Greenhouse Canada

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Green and burning clean


December 29, 2010
By Tyler Olsen

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Harry Quik grabs a long iron poker and opens the door of one of two large, cylindrical furnaces. The room is already hot, but when Quik rakes the poker through the coals, flames erupt and heat rushes through the tiny one-foot-wide door.

Harry Quik grabs a long iron poker and opens the door of one of two large, cylindrical furnaces. The room is already hot, but when Quik rakes the poker through
the coals, flames erupt and heat rushes through the tiny one-foot-wide
door.

3800-Harry-Quik
Harry Quik surveys one of his greenhouses. (PHOTOS BY TYLER OLSEN)


For the last three years, the environmentally friendly heat generated
by this and another furnace has kept five-and-a-half acres of Quik’s
greenhouses warm through cold snaps and chilly nights.

3800-Quik-mum-size
 
Flower size and form have long made mums a cut flower favourite  
3800-Leo-Quik-stoking-furnace
 
Leo Quik, one of four sons and two daughters who help out in the family operation, stokes the furnace.
 
3800-Quik-daisies-6
 
Daisies are part of the product mix.  
3800-Quik-crew-13
 
Employees hard at work taking care of the crop.  
3800-Quik-hot-water-unit
 
A large tank holds recycled water waiting to be pumped and heated by the adjacent biomass burner.


 

Quik’s Farm – that’s the name of Harry Quik’s Chilliwack, B.C., flower operation – was one of many agri-cultural operations around the country that turned to alternative heating sources when natural gas prices began a rapid ascent at the start of the decade.

In 2004, Quik installed his first boiler. (While the setup henceforth
will be called a “boiler,” that isn’t technically correct. The furnace
heats recycled water to a temperature of 80ºC, 20º short of the boiling
point, before piping the water into the greenhouse along the ceiling
and between flower rows.) At the start, Quik burned coal and the
impetus was clearly economic.

“You have to be business-minded enough to say, ‘how can we prevent
getting pushed out?’” said Quik, who built his business from scratch
after immigrating to Canada from the Netherlands 20 years ago.


MAKING THE FUEL SWITCH WHEN NATURAL GAS PRICES SOARED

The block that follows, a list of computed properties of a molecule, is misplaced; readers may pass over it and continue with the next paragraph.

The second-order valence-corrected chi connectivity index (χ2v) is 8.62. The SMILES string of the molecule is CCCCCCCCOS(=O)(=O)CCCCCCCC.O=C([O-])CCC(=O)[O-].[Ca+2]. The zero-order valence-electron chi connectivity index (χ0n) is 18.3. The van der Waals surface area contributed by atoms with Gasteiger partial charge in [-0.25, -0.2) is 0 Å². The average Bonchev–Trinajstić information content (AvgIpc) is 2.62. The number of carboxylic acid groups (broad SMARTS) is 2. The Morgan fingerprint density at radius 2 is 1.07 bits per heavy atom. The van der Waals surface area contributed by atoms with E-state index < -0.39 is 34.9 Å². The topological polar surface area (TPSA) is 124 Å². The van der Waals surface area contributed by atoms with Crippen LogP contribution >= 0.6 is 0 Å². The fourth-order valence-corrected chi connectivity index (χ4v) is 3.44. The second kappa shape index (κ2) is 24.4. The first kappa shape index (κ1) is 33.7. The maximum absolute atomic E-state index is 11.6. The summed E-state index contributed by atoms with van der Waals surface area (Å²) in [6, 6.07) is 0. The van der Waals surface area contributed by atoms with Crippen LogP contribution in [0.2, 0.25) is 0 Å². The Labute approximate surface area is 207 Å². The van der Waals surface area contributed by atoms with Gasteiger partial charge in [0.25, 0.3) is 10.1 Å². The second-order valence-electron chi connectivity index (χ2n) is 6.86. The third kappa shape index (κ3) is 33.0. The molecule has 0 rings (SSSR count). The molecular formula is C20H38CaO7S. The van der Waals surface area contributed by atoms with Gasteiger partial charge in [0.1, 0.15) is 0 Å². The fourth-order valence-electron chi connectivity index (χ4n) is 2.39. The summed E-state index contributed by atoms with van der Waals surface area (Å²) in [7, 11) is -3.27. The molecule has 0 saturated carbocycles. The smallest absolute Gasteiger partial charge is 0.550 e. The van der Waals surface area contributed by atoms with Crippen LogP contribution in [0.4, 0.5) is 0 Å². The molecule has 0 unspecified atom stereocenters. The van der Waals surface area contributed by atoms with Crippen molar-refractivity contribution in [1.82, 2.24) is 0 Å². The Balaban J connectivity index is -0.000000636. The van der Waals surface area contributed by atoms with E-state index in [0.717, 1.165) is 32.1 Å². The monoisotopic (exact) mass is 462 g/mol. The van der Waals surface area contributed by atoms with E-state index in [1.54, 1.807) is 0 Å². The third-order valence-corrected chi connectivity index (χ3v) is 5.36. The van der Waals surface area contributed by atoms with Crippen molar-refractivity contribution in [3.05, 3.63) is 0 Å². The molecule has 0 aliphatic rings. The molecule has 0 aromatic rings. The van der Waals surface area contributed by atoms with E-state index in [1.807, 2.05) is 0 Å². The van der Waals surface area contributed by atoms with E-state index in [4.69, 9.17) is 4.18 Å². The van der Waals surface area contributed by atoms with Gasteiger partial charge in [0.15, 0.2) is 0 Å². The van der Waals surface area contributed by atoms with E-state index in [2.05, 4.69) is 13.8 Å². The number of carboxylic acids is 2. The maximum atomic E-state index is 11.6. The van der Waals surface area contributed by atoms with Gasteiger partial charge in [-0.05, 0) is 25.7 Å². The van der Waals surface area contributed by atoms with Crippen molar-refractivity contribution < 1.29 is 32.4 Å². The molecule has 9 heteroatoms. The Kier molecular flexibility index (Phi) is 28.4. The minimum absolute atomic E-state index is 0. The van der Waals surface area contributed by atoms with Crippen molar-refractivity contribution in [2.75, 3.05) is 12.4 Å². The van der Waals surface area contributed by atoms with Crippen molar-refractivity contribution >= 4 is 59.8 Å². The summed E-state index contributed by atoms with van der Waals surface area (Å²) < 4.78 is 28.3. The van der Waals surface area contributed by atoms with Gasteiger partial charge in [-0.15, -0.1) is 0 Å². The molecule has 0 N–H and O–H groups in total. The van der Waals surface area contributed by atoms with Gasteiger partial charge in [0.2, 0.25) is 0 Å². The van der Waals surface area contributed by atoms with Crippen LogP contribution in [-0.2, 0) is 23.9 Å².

Early on, the decision was paying off quick – with natural gas prices at record levels.

But the cost of gas fell by half in 2007. After another wild jump in 2008, it is now down to the levels of several years ago.

And while the boiler is still saving him money, these days Quik advises
farmers looking to cut heating costs to consider “better heat retention
systems” before changing fuel sources.

But up-front costs are no longer the only things a farmer needs to consider.

Three years ago, with concern about global warming at its zenith, Quik
installed his second boiler and began burning wood pellets – a form of
biomass that burns cleaner, though not as hot. The wood pellet fuel
creates fewer ashes, making the boiler easier to maintain, and with
British Columbia still recovering from the devastation wrought by the
mountain pine beetle, there is plenty of scrap wood that is decaying
and will be releasing its carbon, one way or another.

Turning to biomass has dramatically reduced the environmental footprint
of Quik’s operation. An independent analysis verified that the farm
reduced its carbon dioxide emissions by nearly 90 per cent in nine
months after it began burning the pellets. Even better, Quik turned his
new green heating source into a revenue source by selling carbon
offsets to the Pacific Carbon Trust, a British Columbia crown
corporation that allows companies and municipalities to “offset” their carbon footprints by buying a stake in reduction programs.


ELIMINATING 8,000 TONNES OF CO2 EMISSIONS OVER FIVE YEARS

The conversion to biomass promises to stop 8,000 tonnes of CO2 from
entering the atmosphere over five years – the equivalent of more than
2,000 cars. And with Pacific Carbon Trust selling offsets for as much
as $20 per tonne, there is serious money to be made – at least in B.C.

Inside the furnace room, Quik points to a pyramid-shaped metal unit that scrubs the furnace’s output of particulate material before it is released skyward. The boiler, consequently, produces little to no pollution.

Politicians, he said, “don’t know that we try to filter our particulate matter as much as possible.”

A good neighbour, Quik and his family hosted an open house for those
interested in a closer look at the farm. If someone asks, he will
discuss his biomass boilers. But he’s not going to go out of his way to
place them in the spotlight.

For now, he’s happy growing his chrysanthemums and lilies greener than ever.


Tyler Olsen is a freelance writer and photographer in British Columbia.


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